A novel by Roque Larraquy, translated by Heather Cleary
July 10, 2018 • 5 x 7.75 • 152 pages • 978-1-56689-515-6
Literary Latin American Flatliners: a smart, engrossing, and darkly funny novel experimenting with where life and love begin and end.
In the outskirts of Buenos Aires in 1907, a doctor becomes involved in a misguided experiment that investigates the threshold between life and death. One hundred years later, a celebrated artist goes to extremes in search of aesthetic transformation, turning himself into an art object. How far are we willing to go, Larraquy asks, in pursuit of transcendence? The world of Comemadre is full of vulgarity, excess, and discomfort: strange ants that form almost perfect circles, missing body parts, obsessive love affairs, and man-eating plants. Darkly funny, smart, and engrossing, here the monstrous is not alien, but the consequence of our relentless pursuit of collective and personal progress.
About the Author
Roque Larraquy is an Argentinian writer, screenwriter, professor of narrative and audiovisual design, and the author of two books, La comemadre and Informe sobre ectoplasma animal. Comemadre will be his first book published in English.
Heather Cleary’s translations include César Rendueles’s Sociophobia, Sergio Chejfec’s The Planets and The Dark, and a selection of Oliverio Girondo’s poetry for New Directions.
Thanks to a 2013 ADA Access Improvement Grant administered by VSA Minnesota for the Metropolitan Regional Arts Council, this title is also formatted for screen readers which make text accessible to the blind and visually impaired. To purchase this title for use with a screen reader please call (612) 338-0125 or email us at email@example.com.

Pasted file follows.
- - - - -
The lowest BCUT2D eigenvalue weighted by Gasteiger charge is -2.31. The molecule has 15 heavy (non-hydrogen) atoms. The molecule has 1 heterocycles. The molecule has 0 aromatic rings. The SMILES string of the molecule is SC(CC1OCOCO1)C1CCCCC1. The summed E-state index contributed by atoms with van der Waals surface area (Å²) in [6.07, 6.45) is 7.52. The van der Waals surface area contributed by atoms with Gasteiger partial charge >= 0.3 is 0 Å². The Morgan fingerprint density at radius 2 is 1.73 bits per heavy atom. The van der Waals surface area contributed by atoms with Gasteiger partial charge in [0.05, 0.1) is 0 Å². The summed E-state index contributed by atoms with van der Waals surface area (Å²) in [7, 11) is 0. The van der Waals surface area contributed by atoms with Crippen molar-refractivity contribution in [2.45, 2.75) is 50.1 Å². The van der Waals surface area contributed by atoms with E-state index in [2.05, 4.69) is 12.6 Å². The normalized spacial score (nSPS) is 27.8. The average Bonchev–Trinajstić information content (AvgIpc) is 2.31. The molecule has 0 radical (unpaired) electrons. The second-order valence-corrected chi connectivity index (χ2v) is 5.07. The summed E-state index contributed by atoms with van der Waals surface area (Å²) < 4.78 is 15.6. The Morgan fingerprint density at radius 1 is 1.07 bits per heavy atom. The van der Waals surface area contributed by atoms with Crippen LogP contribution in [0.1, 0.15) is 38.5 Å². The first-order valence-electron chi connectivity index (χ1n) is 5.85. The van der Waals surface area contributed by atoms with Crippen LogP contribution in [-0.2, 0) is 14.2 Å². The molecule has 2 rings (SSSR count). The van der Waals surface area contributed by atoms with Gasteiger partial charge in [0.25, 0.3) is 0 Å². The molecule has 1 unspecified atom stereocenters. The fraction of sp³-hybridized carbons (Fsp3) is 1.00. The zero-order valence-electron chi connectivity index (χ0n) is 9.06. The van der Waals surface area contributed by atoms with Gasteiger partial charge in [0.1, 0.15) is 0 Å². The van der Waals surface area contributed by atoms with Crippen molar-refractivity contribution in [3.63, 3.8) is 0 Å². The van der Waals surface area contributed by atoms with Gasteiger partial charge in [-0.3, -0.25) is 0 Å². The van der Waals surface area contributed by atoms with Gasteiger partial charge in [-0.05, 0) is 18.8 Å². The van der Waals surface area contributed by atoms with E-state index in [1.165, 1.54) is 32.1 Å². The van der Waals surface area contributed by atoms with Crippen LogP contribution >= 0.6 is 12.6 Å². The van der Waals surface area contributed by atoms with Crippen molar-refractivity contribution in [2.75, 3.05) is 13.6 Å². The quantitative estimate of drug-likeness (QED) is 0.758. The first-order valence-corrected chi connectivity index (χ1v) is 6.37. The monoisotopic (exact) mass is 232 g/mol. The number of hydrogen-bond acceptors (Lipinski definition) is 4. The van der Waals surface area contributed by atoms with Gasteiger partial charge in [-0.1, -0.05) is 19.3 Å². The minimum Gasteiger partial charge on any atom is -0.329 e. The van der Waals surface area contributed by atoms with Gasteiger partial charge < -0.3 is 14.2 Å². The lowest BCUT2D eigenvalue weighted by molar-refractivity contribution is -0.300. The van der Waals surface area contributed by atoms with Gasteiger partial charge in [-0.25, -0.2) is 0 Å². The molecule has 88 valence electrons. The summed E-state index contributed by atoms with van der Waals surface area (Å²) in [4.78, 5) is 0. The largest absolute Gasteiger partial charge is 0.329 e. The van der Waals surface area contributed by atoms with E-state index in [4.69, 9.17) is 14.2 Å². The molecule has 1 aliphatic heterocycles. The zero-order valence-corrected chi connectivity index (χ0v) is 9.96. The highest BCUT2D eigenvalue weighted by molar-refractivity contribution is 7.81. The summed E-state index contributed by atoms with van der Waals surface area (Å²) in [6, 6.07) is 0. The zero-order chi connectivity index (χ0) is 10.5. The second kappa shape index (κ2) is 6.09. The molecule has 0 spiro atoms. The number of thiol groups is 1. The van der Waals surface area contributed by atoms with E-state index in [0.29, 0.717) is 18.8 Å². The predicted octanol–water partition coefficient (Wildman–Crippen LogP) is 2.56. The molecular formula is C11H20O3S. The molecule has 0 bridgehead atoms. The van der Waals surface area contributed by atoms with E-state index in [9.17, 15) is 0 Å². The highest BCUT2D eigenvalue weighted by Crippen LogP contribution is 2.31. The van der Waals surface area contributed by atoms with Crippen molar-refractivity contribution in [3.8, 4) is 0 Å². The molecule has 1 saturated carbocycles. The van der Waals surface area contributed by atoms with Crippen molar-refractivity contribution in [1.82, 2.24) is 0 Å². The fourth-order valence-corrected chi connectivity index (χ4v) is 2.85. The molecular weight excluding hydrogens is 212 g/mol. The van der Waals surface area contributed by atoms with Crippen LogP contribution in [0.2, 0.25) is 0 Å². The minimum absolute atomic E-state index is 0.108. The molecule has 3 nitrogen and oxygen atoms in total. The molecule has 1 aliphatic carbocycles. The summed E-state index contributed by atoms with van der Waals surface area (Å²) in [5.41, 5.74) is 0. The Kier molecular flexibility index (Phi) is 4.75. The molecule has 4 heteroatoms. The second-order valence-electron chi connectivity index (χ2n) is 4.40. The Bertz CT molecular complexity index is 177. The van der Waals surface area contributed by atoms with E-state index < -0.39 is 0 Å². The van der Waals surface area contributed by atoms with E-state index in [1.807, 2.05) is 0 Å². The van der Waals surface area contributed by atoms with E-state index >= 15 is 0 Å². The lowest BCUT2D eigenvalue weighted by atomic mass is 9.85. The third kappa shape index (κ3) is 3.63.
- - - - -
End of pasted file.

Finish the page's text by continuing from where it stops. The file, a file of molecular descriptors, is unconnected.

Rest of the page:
“I love Comemadre. But here I am, days after reading, still asking myself what kind of book it is. Is it humor? Horror? Is it about art? Science? Philosophy? One thing is certain: it is just the kind of book that you’ll want to recommend to your friends over and over again, and here I am, still doing it!” —Samanta Schweblin
“Moving from a sanatorium at the beginning of the twentieth century in which the doctors decide to use their patients as fodder for a deadly experiment, to an artist at the beginning of the twenty-first who pushes the fleshy manipulations of Chris Burden and Damien Hurst to a new extreme, Comemadre is a raucous and irreverent philosophical meditation on the relationship of the body to science and to art. Walking a line between parody and critique, this is a grotesquely funny and powerful book.” —Brian Evenson
“Comemadre is one of the wildest and most disturbing novels I’ve read. With a language that dissects the world while describing it, Roque Larraquy constructs a dark fable about the annihilation of the body, about perversions of art and science. Heather Cleary’s magnificent translation does justice to this extravagant gem—composed like a Hieronymus Bosch diptych that sets us before the monsters of unleashed reason.” —Daniel Saldaña París
Praise for Roque Larraquy:
“Who the devil is this Roque Larraquy? His first book seems like an artifact written with four hands—amid laughter and hidden from everyone—by Jorge Luis Borges and Witold Gombrowicz. Or maybe not Gombrowicz, but Virgilio Piñera. Or maybe not Borges, but Villiers de L’Isle-Adam adapted by Paul Valéry (did you know Valéry spent his youth digging up skulls to make calculations?). What is certain is that this truly magnificent novel exudes intelligence, humor, cynicism, cruelty. Cold passion with unsettling—and unexpectedly moving—effects.” —Ignacio Echevarría
“Larraquy spent seven years writing his first book . . . and another three passed before the appearance of his second. We don’t know how long it will take him to publish his next one, but we intuit that there will be a third and a fourth, because in what we’ve seen of his work up to now there is a discernible literary project—a project that’s difficult to define, for which terms like ‘story,’ ‘novel,’ or ‘poetry’ are insufficient.” —Maximiliano Tomas, La Nación
“In spite of having all the necessary ingredients for a historical novel (the clinic, sordid and suburban; the positivist, anthropometric delusions), it’s not a historical novel; in spite of possessing, at first glance, the traits that generally mark ‘realistic fiction,’ (the cross between conceptual art, spectacle, and biopolitics; the gray areas of death, sickness and animalism as thresholds of humanity), something in its tone subjects the reality to a process of distancing treating it as a foreign body—alien—neither completely alive nor completely dead.” —Diego Peller, Bazar Americano